There are a plethora of active ingredients that have been shown to affect skin behavior by, for example, stimulating collagen and elastin, suppressing melanocytes and reversing glycation. Yet, no matter how well a hot new skin care ingredient performs in vitro or on porcine skin samples in a lab, it is only of value to consumers if it can safely penetrate human skin to reach its targets in living tissues and cells. Blocking the path is the skin barrier, as the name implies.
“The keratinocytes go through a process (called keratinization) whereby they become elongated, lose their nucleus and wind up as the top layer of dead skin cells. That is our barrier,” explains John Kulesza, formulation chemist and president of Young Pharmaceuticals. “A barrier we need to overcome if we wish to deliver topical agents.”
Actives can reach their targets beneath the stratum corneum via physical efforts (by washing or scrubbing to remove dead cells), using permeation enhancers or a combination of both. Choosing the correct delivery method depends on the characteristics of the ingredient and the target you are trying to reach.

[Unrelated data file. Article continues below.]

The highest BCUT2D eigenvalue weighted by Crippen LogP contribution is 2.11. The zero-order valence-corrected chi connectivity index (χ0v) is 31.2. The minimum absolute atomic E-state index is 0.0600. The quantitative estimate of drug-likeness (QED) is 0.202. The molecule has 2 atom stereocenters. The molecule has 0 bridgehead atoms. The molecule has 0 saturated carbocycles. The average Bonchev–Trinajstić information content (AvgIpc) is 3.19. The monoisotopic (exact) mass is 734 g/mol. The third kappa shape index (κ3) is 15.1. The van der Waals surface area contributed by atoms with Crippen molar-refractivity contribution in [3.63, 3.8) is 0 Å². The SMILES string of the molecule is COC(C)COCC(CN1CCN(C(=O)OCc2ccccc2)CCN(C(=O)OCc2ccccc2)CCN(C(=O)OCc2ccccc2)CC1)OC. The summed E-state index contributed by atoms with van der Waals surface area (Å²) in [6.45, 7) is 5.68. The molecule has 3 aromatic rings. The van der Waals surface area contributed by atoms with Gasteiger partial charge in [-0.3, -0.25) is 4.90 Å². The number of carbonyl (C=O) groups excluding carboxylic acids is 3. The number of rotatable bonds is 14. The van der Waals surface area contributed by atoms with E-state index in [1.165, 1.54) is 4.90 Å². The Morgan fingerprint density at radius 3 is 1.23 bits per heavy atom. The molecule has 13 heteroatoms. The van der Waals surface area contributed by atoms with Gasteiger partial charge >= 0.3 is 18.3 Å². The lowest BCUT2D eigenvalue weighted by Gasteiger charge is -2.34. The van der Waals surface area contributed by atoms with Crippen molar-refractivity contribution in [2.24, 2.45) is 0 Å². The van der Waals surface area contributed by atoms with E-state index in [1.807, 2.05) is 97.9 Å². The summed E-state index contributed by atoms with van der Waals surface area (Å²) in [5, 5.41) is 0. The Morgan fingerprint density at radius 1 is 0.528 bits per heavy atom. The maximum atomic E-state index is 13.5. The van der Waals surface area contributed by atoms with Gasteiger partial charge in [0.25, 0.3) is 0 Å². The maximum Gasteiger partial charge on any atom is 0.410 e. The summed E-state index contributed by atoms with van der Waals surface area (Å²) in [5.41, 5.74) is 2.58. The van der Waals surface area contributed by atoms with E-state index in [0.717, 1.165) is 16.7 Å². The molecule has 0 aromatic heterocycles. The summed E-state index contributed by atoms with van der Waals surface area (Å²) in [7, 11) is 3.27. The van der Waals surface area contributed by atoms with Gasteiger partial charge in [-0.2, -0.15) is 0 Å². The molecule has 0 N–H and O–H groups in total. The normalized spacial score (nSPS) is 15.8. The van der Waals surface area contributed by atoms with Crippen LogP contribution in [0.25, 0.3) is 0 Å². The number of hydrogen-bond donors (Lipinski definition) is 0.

Reaching the Right Targets
How deeply you want an active to go in the skin depends on the goal of that active ingredient, says Joshua Zeichner, MD, associate professor of dermatology and director of cosmetic and clinical research at Mount Sinai Hospital in New York City. In other words, it’s less about how deeply and powerfully an active can penetrate and more about whether it can reach its precise destination.
“For moisturizers, the goal is to improve hydration in the epidermis. Most skin pigmentation deposits in the epidermis, or the outer skin layer,” he says. “Issues such as acne and aging skin, [on the other hand] occur at the level of the dermis, or lower skin layers. This is where oil glands become blocked. The dermis is the part of the skin where collagen and elastic fibers provide structure and support of the skin as well.”
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Virginia Pelley is a freelance writer based in Tampa, FL.